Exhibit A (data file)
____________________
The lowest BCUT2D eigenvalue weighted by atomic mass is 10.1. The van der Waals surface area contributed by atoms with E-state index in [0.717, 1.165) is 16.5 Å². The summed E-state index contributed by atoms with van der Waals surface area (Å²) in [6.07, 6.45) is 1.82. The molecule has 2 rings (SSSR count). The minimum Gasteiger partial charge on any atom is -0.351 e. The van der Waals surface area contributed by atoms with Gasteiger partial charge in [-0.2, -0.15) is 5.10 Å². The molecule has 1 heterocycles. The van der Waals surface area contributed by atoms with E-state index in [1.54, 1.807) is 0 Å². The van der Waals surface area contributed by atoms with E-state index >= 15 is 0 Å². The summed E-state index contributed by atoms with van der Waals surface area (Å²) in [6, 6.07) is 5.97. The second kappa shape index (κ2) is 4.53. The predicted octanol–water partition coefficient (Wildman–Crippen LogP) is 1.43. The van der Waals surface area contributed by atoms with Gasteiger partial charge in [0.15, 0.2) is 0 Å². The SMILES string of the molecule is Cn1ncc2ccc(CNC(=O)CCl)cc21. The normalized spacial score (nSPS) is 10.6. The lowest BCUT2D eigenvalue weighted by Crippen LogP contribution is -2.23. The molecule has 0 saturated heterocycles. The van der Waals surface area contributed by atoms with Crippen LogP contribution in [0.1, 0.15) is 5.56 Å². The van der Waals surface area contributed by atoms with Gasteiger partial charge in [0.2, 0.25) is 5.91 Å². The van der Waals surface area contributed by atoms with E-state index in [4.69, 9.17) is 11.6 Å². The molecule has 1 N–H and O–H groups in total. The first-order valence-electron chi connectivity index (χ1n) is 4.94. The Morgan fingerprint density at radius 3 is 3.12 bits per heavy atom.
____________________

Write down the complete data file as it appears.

The lowest BCUT2D eigenvalue weighted by atomic mass is 10.1. The van der Waals surface area contributed by atoms with E-state index in [0.717, 1.165) is 16.5 Å². The summed E-state index contributed by atoms with van der Waals surface area (Å²) in [6.07, 6.45) is 1.82. The molecule has 2 rings (SSSR count). The minimum Gasteiger partial charge on any atom is -0.351 e. The van der Waals surface area contributed by atoms with Gasteiger partial charge in [-0.2, -0.15) is 5.10 Å². The molecule has 1 heterocycles. The van der Waals surface area contributed by atoms with E-state index in [1.54, 1.807) is 0 Å². The van der Waals surface area contributed by atoms with E-state index >= 15 is 0 Å². The summed E-state index contributed by atoms with van der Waals surface area (Å²) in [6, 6.07) is 5.97. The second kappa shape index (κ2) is 4.53. The predicted octanol–water partition coefficient (Wildman–Crippen LogP) is 1.43. The van der Waals surface area contributed by atoms with Gasteiger partial charge in [0.15, 0.2) is 0 Å². The SMILES string of the molecule is Cn1ncc2ccc(CNC(=O)CCl)cc21. The normalized spacial score (nSPS) is 10.6. The lowest BCUT2D eigenvalue weighted by Crippen LogP contribution is -2.23. The molecule has 0 saturated heterocycles. The van der Waals surface area contributed by atoms with Crippen LogP contribution in [0.1, 0.15) is 5.56 Å². The van der Waals surface area contributed by atoms with Gasteiger partial charge in [0.2, 0.25) is 5.91 Å². The van der Waals surface area contributed by atoms with E-state index in [4.69, 9.17) is 11.6 Å². The molecule has 1 N–H and O–H groups in total. The first-order valence-electron chi connectivity index (χ1n) is 4.94. The Morgan fingerprint density at radius 3 is 3.12 bits per heavy atom.